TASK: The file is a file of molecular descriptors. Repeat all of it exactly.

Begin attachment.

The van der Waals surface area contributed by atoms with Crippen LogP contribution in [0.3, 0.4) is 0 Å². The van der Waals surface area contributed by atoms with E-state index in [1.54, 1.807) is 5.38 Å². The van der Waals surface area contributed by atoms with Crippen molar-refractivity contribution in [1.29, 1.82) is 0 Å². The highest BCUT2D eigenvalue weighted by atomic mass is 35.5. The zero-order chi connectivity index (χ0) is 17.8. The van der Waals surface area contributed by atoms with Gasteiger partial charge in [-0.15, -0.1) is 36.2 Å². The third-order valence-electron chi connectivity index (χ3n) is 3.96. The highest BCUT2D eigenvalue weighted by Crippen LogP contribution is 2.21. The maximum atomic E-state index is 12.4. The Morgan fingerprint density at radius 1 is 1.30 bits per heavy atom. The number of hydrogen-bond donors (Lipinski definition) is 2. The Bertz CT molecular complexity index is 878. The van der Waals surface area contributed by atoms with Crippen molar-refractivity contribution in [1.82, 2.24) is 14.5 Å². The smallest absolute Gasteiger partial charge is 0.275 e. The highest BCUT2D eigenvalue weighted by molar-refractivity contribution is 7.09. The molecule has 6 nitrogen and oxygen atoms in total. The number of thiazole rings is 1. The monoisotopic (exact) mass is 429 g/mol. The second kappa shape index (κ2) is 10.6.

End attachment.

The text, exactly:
The van der Waals surface area contributed by atoms with Crippen LogP contribution in [0.3, 0.4) is 0 Å². The van der Waals surface area contributed by atoms with E-state index in [1.54, 1.807) is 5.38 Å². The van der Waals surface area contributed by atoms with Crippen molar-refractivity contribution in [1.29, 1.82) is 0 Å². The highest BCUT2D eigenvalue weighted by atomic mass is 35.5. The zero-order chi connectivity index (χ0) is 17.8. The van der Waals surface area contributed by atoms with Gasteiger partial charge in [-0.15, -0.1) is 36.2 Å². The third-order valence-electron chi connectivity index (χ3n) is 3.96. The highest BCUT2D eigenvalue weighted by Crippen LogP contribution is 2.21. The maximum atomic E-state index is 12.4. The Morgan fingerprint density at radius 1 is 1.30 bits per heavy atom. The number of hydrogen-bond donors (Lipinski definition) is 2. The Bertz CT molecular complexity index is 878. The van der Waals surface area contributed by atoms with Crippen molar-refractivity contribution in [1.82, 2.24) is 14.5 Å². The smallest absolute Gasteiger partial charge is 0.275 e. The highest BCUT2D eigenvalue weighted by molar-refractivity contribution is 7.09. The molecule has 6 nitrogen and oxygen atoms in total. The number of thiazole rings is 1. The monoisotopic (exact) mass is 429 g/mol. The second kappa shape index (κ2) is 10.6.